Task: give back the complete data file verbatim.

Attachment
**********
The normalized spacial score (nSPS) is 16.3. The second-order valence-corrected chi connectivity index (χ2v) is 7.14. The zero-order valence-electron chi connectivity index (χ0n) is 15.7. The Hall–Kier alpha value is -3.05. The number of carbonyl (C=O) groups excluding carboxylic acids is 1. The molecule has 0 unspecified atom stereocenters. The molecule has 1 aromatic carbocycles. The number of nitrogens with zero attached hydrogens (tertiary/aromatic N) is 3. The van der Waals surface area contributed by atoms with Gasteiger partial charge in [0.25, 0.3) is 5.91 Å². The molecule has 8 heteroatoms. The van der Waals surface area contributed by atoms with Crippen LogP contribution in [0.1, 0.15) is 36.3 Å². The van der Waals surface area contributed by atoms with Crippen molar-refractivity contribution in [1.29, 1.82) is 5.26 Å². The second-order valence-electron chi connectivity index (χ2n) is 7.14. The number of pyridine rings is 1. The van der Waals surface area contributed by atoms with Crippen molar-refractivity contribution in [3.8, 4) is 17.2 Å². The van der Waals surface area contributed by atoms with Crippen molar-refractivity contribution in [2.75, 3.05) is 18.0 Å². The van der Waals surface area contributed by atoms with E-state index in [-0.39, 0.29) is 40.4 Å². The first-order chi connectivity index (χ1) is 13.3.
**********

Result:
The normalized spacial score (nSPS) is 16.3. The second-order valence-corrected chi connectivity index (χ2v) is 7.14. The zero-order valence-electron chi connectivity index (χ0n) is 15.7. The Hall–Kier alpha value is -3.05. The number of carbonyl (C=O) groups excluding carboxylic acids is 1. The molecule has 0 unspecified atom stereocenters. The molecule has 1 aromatic carbocycles. The number of nitrogens with zero attached hydrogens (tertiary/aromatic N) is 3. The van der Waals surface area contributed by atoms with Gasteiger partial charge in [0.25, 0.3) is 5.91 Å². The molecule has 8 heteroatoms. The van der Waals surface area contributed by atoms with Crippen LogP contribution in [0.1, 0.15) is 36.3 Å². The van der Waals surface area contributed by atoms with Crippen molar-refractivity contribution in [1.29, 1.82) is 5.26 Å². The second-order valence-electron chi connectivity index (χ2n) is 7.14. The number of pyridine rings is 1. The van der Waals surface area contributed by atoms with Crippen molar-refractivity contribution in [3.8, 4) is 17.2 Å². The van der Waals surface area contributed by atoms with Crippen molar-refractivity contribution in [2.75, 3.05) is 18.0 Å². The van der Waals surface area contributed by atoms with E-state index in [-0.39, 0.29) is 40.4 Å². The first-order chi connectivity index (χ1) is 13.3.